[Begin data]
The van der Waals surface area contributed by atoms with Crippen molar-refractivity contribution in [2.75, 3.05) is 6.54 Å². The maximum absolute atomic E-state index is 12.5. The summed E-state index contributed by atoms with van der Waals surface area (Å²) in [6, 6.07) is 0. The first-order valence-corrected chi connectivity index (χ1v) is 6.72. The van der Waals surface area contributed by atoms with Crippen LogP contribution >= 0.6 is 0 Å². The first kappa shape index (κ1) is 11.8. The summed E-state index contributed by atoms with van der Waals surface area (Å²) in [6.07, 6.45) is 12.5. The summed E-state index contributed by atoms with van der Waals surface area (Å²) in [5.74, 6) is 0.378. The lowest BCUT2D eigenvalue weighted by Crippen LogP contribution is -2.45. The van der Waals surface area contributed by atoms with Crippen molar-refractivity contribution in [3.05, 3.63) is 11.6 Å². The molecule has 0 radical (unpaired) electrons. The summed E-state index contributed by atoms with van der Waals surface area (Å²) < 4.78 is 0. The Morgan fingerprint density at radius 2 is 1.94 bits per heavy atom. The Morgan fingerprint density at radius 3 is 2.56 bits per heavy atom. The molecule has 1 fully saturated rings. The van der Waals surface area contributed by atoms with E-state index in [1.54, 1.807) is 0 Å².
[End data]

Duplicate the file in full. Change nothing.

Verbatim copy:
The van der Waals surface area contributed by atoms with Crippen molar-refractivity contribution in [2.75, 3.05) is 6.54 Å². The maximum absolute atomic E-state index is 12.5. The summed E-state index contributed by atoms with van der Waals surface area (Å²) in [6, 6.07) is 0. The first-order valence-corrected chi connectivity index (χ1v) is 6.72. The van der Waals surface area contributed by atoms with Crippen LogP contribution >= 0.6 is 0 Å². The first kappa shape index (κ1) is 11.8. The summed E-state index contributed by atoms with van der Waals surface area (Å²) in [6.07, 6.45) is 12.5. The summed E-state index contributed by atoms with van der Waals surface area (Å²) in [5.74, 6) is 0.378. The lowest BCUT2D eigenvalue weighted by Crippen LogP contribution is -2.45. The van der Waals surface area contributed by atoms with Crippen molar-refractivity contribution in [3.05, 3.63) is 11.6 Å². The molecule has 0 radical (unpaired) electrons. The summed E-state index contributed by atoms with van der Waals surface area (Å²) < 4.78 is 0. The Morgan fingerprint density at radius 2 is 1.94 bits per heavy atom. The Morgan fingerprint density at radius 3 is 2.56 bits per heavy atom. The molecule has 1 fully saturated rings. The van der Waals surface area contributed by atoms with E-state index in [1.54, 1.807) is 0 Å².